‘Shrimp Boy’ spills details of criminal past

Chinatown association leader Raymond “Shrimp Boy” Chow told a federal jury in San Francisco Monday that although he previously committed a raft of crimes, he vowed to stop committing them and kept that vow after being released from prison in 2003.

Chow heatedly denied at his racketeering trial that he had anything to do with two murders in which he is accused of participating.

Chow, 55, the chief or dragonhead of the Chee Kung Tong fraternal association, is accused of murder in aid of racketeering for allegedly arranging the slaying of his dragonhead predecessor, Allen Leung, who was killed by a masked gunman in his Chinatown import-export office in February 2006. Chow became the tong’s leader later that year.

Chow is also charged with conspiring to murder another rival, Jim Tat Kong, who was found shot to death in his car in 2013. Prosecutors allege that Chow asked an associate to kill Kong, but have said the associate was not the person who shot Kong.

Chow made his statements after taking the stand as the first witness in his own defense before the jury in the court of U.S. District Judge Charles Breyer. Prosecutors completed presenting about five weeks of testimony in their side of the case on Friday.

In addition to the two murder-related charges, Chow is accused of racketeering by running a faction of the tong as an organized-crime enterprise between 2006 and 2014 and of numerous counts of money laundering.

Chow’s denials came after defense attorney Tony Serra asked him about rumors on the street in Chinatown in the mid-2000s.

Chow told the jury, his voice rising:

“I did not kill Allen Leung. I did not order the killing of Allen Leung.”

Of Kong’s murder, Chow said:

‘I did not order or talk about the killing. I am innocent of that and that’s a fact.”

Earlier in his testimony, Chow said he took a vow to renounce criminal activity and kept that vow after his release from federal prison in 2003.

Chow testified:

“I changed myself. … I told myself I’m not going to cross the line to any crimes. I’m not going to do anything illegal.”

At the start of his testimony, Chow described his childhood in Hong Kong, where he joined a triad, an association whose members committed crimes, at age 10.

Chow said he moved with his family to San Francisco at age 16 in 1976. After about a month in high school, he dropped out, and joined the Hop Sing Tong, a group affiliated with the Chee Kung Tong that had a criminal section.

Under questioning from Serra, Chow acknowledged a 1978 state court conviction for armed robbery, for which he served seven years and four months in prison, and a 1986 conviction for assault with a deadly weapon for which he served about three years.

In 1992, he was accused in a federal indictment of charges including racketeering and gun trafficking. The trial was divided into two parts. In the first trial in 1996, he was convicted of seven gun trafficking charges and sentenced to 24 years in prison.

The second trial on the racketeering charges had a hung jury, but Chow pleaded guilty in 2002 to that charge as part of a plea deal in which he testified against a colleague, Peter Chong, in exchange for a reduced sentence that brought him release from federal prison in 2003.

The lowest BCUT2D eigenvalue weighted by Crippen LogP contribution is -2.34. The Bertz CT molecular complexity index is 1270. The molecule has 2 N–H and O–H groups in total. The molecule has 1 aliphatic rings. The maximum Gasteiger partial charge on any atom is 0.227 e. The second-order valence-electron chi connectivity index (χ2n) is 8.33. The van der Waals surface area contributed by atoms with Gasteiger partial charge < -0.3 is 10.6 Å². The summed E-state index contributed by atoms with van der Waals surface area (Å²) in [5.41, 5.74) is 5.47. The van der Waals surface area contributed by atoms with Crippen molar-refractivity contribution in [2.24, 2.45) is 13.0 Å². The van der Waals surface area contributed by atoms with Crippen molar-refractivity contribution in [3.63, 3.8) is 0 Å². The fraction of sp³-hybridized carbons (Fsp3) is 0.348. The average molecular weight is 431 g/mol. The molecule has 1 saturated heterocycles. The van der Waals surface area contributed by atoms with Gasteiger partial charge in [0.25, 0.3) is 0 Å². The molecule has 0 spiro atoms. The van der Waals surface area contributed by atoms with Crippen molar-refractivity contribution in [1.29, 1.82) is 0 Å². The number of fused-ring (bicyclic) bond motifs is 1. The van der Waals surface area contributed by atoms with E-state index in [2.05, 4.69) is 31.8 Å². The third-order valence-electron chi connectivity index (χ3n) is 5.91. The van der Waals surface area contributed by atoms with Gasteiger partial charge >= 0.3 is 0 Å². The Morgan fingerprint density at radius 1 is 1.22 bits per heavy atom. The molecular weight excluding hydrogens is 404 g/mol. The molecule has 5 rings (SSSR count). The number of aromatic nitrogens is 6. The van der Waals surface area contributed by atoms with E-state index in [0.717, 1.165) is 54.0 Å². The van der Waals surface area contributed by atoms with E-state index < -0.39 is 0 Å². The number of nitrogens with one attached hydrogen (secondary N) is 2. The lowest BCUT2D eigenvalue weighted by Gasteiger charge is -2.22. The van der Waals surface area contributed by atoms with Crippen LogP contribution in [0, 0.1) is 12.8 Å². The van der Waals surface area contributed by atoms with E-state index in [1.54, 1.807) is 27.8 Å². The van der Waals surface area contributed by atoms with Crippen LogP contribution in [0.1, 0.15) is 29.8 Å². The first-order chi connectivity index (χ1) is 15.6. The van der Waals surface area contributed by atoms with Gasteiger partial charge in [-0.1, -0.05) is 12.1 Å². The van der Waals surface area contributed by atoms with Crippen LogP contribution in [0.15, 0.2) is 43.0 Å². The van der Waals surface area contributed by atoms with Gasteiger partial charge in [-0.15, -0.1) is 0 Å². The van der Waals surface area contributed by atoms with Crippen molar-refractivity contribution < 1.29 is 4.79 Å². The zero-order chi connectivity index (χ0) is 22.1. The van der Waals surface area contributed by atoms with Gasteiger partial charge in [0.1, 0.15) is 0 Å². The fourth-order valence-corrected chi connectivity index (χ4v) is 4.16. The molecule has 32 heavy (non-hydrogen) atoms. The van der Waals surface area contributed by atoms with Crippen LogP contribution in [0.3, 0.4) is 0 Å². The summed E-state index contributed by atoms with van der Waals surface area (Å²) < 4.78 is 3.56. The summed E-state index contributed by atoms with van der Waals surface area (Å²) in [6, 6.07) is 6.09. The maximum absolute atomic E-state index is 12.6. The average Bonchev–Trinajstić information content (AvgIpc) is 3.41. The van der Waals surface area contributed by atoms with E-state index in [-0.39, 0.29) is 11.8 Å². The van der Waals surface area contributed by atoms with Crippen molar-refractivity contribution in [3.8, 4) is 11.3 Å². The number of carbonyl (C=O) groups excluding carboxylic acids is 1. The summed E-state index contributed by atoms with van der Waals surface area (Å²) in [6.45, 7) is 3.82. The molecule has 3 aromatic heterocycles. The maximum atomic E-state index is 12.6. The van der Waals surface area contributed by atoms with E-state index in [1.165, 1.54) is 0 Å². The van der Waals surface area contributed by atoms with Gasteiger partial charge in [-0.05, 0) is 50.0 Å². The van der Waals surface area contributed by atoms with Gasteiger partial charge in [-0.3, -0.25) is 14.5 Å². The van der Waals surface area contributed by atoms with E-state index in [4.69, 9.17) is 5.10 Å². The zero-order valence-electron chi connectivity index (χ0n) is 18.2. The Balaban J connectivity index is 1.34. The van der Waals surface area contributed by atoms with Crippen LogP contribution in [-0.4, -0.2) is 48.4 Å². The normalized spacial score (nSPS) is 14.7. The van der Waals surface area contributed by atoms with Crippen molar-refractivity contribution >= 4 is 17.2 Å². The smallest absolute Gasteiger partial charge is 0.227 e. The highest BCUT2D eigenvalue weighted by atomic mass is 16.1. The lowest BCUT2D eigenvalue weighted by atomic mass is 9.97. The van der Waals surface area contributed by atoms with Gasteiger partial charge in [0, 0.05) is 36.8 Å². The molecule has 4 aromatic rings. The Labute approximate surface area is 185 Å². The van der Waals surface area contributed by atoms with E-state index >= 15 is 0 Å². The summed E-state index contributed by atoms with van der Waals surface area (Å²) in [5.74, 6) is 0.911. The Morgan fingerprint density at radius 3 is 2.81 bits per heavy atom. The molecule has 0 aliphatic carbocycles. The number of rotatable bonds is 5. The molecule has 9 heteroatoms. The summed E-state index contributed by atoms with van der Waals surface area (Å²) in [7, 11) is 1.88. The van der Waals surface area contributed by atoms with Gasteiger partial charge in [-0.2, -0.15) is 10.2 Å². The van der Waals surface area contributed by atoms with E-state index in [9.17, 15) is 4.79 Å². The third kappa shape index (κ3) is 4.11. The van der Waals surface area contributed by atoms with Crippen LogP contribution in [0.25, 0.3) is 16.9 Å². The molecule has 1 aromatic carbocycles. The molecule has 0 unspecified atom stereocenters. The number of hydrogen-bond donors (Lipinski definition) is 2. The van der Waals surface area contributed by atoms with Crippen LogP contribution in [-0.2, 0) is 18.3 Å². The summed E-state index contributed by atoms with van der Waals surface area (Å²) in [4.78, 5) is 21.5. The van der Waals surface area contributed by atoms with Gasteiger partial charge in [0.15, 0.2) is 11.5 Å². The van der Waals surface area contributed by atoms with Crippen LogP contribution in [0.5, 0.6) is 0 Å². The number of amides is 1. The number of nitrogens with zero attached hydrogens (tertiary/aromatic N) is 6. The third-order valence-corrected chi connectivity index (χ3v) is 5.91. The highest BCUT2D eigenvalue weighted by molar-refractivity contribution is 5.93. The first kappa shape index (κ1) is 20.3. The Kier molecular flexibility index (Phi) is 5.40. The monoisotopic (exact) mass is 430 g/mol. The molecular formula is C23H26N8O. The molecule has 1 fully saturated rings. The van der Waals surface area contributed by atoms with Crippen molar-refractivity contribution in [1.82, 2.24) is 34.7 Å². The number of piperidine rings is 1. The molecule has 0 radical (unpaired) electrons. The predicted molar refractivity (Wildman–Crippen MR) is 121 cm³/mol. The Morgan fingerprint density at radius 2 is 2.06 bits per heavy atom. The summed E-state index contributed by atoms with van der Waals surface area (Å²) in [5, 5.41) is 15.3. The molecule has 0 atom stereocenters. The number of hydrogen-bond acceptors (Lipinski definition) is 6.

Chow did not go into detail in his testimony about the elements of the racketeering to which he pleaded guilty, which included murder for hire, arson, conspiracy to distribute heroin and conspiracy to commit extortion.

Under questioning from Serra, Chow acknowledged he signed the 2002 plea agreement, but said:

“A lot of things I don’t remember.”

Without giving specifics, Chow said he was responsible for about 65 percent of the crime details listed in the plea agreement, but said “the other 35 percent I had no idea” about. He said he had nevertheless agreed with two FBI agents’ description of the alleged crimes when the agreement was being written.

Shortly after Chow made his statement about his decision to stop criminal activity, a juror walked out of the courtroom. Breyer later told attorneys that the juror reported having an anxiety attack, and recessed the trial until later this afternoon while he conducted a hearing on whether the juror should be dismissed.

Prosecutors allege that after taking over leadership of the tong in 2006, Chow ran a faction of the group as an ongoing criminal enterprise between that time and his arrest last year.

In addition to racketeering and numerous counts of money laundering, Chow is accused of the 2006 murder of his predecessor, Allen Leung, and conspiring in the murder of another rival in 2013.

The defense contends he turned his life around and is now dedicated to community service and deterring Chinatown youth from crime.

Chow testified he reached his decision to change his path after three days of meditation sometime in late 2003 or 2004 near the Great Highway in San Francisco, overlooking the Pacific Ocean.

He said that after his previous state and federal convictions, he was frightened that the FBI, San Francisco police and people who owed him money from previous gambling and drug deals were out to arrest or hurt him, and that in order to survive, “I need to change.”

Defense attorney Tony Serra asked:

“Did you make a vow not to engage in criminal activity?”

Chow answered:

“Yes.”

Serra continued:

“Have you fulfilled that vow?”

Chow said:

“Yes.”

Serra asked:

“Have you since making that vow committed any crime?” .

Chow responded:

“No.”